SINGAPORE: As head of state, Halimah Yacob will unify the country, strengthen its sense of nationhood and be a President for all Singaporeans, Prime Minister Lee Hsien Loong said at Mdm Halimah's inauguration on Thursday (September 14).
Mr Lee congratulated Mdm Halimah and hailed her swearing-in as "a significant moment in our history".
She is Singapore's first female president as well as the first Malay to become head of state since the country's first President, Yusof Ishak.
Citing Mdm Halimah's work as unionist, social activist and community leader, Member of Parliament, Minister of State, Speaker of Parliament, Mr Lee said: "Mdm President, you bring to the Presidency a heartfelt concern for your fellow citizens, a strong sense of duty, and a sterling record of public service … Your wealth of experience in public service has prepared you for your new duties."
He added: "However, there is one significant difference between being President and your previous posts.
"Hitherto, you have been fighting the good fight – in the unions, in the political arena, in the governing party.
"Now as President, you have to be non-partisan and above the political fray," said Mr Lee.
"As the President, you have to be the unifying figure of our nation and represent all Singaporeans. I am confident that you will adapt to this new role, and perform it with distinction."
MDM HALIMAH'S STORY "REFLECTS THE SINGAPORE STORY"
Mdm Halimah's life story reflects the Singapore story, Mr Lee said, noting her humble beginnings and her early years of "hardship and deprivation".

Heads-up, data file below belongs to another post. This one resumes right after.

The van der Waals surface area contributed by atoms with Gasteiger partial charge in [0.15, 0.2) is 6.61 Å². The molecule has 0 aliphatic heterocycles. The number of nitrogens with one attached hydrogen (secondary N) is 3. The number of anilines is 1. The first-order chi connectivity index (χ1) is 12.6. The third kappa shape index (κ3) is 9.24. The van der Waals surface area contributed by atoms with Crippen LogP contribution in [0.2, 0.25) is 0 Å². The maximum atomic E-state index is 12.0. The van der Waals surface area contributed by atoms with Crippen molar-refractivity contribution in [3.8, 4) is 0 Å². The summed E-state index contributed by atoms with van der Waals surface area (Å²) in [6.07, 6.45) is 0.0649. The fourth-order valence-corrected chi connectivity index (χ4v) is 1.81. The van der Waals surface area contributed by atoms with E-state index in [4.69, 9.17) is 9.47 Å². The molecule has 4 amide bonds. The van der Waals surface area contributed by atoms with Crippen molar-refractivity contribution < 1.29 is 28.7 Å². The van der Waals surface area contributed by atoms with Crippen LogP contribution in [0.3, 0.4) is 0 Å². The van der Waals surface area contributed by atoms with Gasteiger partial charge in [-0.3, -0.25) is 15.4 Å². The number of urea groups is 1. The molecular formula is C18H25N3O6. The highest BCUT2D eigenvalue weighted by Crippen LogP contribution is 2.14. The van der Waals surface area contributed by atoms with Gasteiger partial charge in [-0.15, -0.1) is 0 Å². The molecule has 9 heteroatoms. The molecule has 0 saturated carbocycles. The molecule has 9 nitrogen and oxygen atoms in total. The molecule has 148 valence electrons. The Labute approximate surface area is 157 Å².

"In time you achieved success, but you never forgot the poverty of your childhood. You went out of your way to help those in need, and enable many others to succeed as you yourself have done.
"Your story reflects the Singapore story – how we have come this far together, and what we aspire to be as a nation," said Mr Lee.
Outlining the significance of Mdm Halimah's inauguration, Mr Lee said: "Today, we reaffirm the pledge that Mr Lee Kuan Yew made on 9 August 1965, in the first hours of our independence, that this would not be a Malay nation, a Chinese nation nor an Indian nation. Everybody would have his place, equal, regardless of language, culture, religion.
"Mdm President, half a century later, you symbolise, visibly, that Singapore will persevere with this dream.
"This has become all the more urgent considering the trends in our region and the rest of the world. In an age when ethnic nationalism is rising, extremist terrorism sows distrust and fear, and exclusivist ideologies deepen communal and religious fault lines, here in Singapore we will resist this tide.
"Here, the majority will make extra efforts to ensure that minorities enjoy equal rights. That is something special, precious and fragile," he said.
"Mdm President, Encik Yusof Ishak was President of all Singaporeans, regardless of race, language, religion or gender.
"You too will unify all of us. You too will strengthen our sense of nationhood. You too will be our President."